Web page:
Copyright 2024
The Reader's Guide to Wuthering Heights


Frances is a woman that Hindley meets while at college, marries and brings back to Wuthering Heights. She is childish and physically weak, and dies soon after giving birth to Hareton.

Morag Hood as Frances
Morag Hood
from the 1970 film
Maggie Wilkinson as Frances
Maggie Wilkinson from the 1978 TV drama
Janine Wood as Frances
Janine Wood from the 1992 film
Catherine Cheshire as Frances
Catherine Cheshire
from the 1998 TV drama
Sia Berkeley as Frances
Sia Berkeley
from the 2009  TV drama
Amy Wren as Frances
Amy Wren
from the
2011 film

Vital Data
Parents: unknown; probably not rich or distinguished Siblings: unknown
Date of birth: unknown; probably around 1760 Place of birth: unknown
Married: Hindley Earnshaw probably around 1777 Children: Hareton Earnshaw, born June 1778
Date of death: autumn or winter of 1778, of tuberculosis (aged about 18) Place of death: Wuthering Heights
Physical description: thin and frail; fresh complexion; sparkling eyes
Notes: Frances may well have been a servant at Hindley's college as he does not mention her on any of his visits home. It is likely then that he did not marry her until late during his college stay, probably in early 1777 before he returned for the funeral. She is not a very mature person suggesting that she was not very old. She was presumably younger than Hindley (born no earlier than 1757) and must have been 16 at marriage (born no later than 1761).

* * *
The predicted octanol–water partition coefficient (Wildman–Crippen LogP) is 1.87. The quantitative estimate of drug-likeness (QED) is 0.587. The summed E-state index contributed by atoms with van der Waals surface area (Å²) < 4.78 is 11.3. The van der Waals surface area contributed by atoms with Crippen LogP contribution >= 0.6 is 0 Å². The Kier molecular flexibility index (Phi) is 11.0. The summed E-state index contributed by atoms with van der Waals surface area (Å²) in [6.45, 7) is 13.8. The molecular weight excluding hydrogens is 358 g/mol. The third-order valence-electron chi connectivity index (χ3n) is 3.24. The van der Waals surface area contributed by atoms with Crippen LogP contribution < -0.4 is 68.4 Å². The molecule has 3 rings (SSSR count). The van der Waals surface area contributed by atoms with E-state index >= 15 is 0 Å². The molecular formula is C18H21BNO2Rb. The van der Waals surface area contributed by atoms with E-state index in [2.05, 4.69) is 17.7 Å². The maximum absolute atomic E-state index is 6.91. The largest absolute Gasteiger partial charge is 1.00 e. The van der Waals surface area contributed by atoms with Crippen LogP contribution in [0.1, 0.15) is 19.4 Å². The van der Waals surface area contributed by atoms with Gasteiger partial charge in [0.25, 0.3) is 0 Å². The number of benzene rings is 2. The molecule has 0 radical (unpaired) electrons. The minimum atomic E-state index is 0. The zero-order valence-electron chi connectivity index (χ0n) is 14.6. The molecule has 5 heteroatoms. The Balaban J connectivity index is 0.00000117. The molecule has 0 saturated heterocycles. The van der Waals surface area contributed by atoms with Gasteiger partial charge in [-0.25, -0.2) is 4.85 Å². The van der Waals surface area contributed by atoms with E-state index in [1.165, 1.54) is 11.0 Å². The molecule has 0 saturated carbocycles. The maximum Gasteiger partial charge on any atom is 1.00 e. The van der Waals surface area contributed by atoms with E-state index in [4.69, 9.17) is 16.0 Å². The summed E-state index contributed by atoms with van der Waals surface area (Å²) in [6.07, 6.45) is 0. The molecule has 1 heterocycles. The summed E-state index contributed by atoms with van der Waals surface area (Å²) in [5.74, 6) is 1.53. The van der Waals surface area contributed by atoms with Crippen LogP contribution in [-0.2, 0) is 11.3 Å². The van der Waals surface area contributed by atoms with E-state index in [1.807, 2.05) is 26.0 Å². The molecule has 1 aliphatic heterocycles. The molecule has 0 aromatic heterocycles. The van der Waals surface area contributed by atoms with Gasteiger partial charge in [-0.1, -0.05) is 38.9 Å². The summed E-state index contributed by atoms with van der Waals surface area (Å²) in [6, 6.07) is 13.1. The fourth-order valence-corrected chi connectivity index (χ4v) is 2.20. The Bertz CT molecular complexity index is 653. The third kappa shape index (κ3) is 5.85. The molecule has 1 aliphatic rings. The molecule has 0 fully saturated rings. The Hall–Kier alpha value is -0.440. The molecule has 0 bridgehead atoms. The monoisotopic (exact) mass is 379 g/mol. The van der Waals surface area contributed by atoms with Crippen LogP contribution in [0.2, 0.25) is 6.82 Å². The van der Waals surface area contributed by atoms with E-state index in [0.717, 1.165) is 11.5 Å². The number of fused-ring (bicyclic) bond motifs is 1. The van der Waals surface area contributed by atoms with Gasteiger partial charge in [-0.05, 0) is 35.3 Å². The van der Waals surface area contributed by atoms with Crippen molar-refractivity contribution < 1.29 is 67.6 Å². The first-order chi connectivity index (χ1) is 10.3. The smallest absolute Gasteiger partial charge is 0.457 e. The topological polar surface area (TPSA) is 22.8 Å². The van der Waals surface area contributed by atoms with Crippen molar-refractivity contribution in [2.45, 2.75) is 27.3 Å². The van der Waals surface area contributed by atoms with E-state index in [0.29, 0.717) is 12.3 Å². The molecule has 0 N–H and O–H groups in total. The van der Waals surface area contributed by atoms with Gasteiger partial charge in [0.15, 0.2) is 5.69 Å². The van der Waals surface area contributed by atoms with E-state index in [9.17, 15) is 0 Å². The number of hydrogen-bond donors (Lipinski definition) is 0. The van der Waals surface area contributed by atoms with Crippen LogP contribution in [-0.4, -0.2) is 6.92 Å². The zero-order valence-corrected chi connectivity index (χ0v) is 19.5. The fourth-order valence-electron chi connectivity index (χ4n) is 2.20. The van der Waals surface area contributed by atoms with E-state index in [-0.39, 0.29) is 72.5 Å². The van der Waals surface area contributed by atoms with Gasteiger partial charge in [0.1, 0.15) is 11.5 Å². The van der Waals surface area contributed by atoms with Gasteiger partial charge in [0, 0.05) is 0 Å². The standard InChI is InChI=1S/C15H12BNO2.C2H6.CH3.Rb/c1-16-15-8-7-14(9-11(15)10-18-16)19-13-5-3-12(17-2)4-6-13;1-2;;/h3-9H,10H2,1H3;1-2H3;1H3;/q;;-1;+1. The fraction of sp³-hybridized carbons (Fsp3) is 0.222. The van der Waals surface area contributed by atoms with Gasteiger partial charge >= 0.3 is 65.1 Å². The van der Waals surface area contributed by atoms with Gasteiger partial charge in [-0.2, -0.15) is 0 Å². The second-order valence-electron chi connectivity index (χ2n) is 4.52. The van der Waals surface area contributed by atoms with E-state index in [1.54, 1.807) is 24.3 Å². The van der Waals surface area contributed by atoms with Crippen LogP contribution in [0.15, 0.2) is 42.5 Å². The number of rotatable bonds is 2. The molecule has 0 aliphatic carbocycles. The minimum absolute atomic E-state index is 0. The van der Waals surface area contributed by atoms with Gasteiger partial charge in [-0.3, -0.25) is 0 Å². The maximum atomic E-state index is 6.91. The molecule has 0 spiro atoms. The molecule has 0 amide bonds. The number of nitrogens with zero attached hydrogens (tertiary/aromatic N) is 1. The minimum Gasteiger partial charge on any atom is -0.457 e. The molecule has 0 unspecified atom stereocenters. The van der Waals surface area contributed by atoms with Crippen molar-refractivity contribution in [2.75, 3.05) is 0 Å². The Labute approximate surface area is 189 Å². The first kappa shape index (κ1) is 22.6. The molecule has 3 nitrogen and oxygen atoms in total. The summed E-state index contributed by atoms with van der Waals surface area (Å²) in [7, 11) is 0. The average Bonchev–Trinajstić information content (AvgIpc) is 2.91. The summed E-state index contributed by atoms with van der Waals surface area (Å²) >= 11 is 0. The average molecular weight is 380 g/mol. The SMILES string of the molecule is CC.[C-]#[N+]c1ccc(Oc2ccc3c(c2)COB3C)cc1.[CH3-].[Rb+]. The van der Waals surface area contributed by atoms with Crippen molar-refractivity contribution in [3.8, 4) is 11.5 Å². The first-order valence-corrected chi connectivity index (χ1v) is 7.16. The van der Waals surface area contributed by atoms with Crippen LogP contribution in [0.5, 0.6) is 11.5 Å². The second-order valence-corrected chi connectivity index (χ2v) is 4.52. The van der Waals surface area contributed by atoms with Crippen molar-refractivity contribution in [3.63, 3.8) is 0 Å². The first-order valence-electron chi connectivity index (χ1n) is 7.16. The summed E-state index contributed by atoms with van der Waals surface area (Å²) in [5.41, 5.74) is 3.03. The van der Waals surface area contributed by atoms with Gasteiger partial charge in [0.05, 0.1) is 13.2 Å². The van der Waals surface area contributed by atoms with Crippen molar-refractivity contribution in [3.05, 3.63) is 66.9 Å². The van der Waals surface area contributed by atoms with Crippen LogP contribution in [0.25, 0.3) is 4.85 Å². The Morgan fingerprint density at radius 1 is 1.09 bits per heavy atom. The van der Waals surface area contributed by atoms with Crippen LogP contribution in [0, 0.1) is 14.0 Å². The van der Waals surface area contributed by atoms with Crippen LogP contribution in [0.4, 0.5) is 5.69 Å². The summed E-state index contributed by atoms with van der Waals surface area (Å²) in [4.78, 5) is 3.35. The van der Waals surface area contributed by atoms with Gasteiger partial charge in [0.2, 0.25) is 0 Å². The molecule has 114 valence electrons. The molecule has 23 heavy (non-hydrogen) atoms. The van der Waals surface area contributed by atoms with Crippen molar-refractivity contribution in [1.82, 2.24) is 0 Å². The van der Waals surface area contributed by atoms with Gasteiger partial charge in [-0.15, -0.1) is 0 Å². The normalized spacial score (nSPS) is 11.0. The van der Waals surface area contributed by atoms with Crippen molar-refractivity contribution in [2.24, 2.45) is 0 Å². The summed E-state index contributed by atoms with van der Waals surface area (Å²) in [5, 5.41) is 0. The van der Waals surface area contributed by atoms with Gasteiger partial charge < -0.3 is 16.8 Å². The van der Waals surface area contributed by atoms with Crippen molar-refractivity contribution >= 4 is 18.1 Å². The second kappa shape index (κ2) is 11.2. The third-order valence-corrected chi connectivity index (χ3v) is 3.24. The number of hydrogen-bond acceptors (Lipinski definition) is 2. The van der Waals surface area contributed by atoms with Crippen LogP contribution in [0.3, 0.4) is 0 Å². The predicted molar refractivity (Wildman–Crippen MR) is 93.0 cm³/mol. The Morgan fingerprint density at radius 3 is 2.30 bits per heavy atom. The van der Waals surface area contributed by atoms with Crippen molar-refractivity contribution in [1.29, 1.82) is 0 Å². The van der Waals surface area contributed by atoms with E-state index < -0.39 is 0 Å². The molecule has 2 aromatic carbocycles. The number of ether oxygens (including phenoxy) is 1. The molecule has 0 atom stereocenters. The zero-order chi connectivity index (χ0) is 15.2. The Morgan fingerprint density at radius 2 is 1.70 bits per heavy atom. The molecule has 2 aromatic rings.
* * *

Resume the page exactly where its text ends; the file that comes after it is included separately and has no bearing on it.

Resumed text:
(1777, aged about 17) … he brought a wife with him. What she was, and where she was born, he never informed us: probably, she had neither money nor name to recommend her, or he would scarcely have kept the union from his father.

(1777, aged about 17) Every object she saw, the moment she crossed the threshold, appeared to delight her; and every circumstance that took place about her … I thought she was half silly, from her behaviour while that went on: she ran into her chamber, and made me come with her, though I should have been dressing the children: and there she sat shivering and clasping her hands, and asking repeatedly ‘Are they gone yet?’ Then she began describing with hysterical emotion the effect it produced on her to see black; and started, and trembled, and, at last, fell a-weeping—and when I asked what was the matter, answered, she didn’t know; but she felt so afraid of dying! I imagined her as little likely to die as myself. She was rather thin, but young, and fresh-complexioned, and her eyes sparkled as bright as diamonds. I did remark, to be sure, that mounting the stairs made her breathe very quick; that the least sudden noise set her all in a quiver, and that she coughed troublesomely sometimes: but I knew nothing of what these symptoms portended, and had no impulse to sympathise with her.

(About 1777, aged about 17) Frances pulled [Heathcliff's] hair heartily, and then went and seated herself on her husband’s knee, and there they were, like two babies, kissing and talking nonsense by the hour …

(1778, aged about 18) But the doctor says missis [Frances] must go: he says she’s been in a consumption these many months. I heard him tell Mr. Hindley: and now she has nothing to keep her, and she'll be dead before winter.

(1778, aged about 18) And besides [Hindley], you should have known better than to choose such a rush of a lass!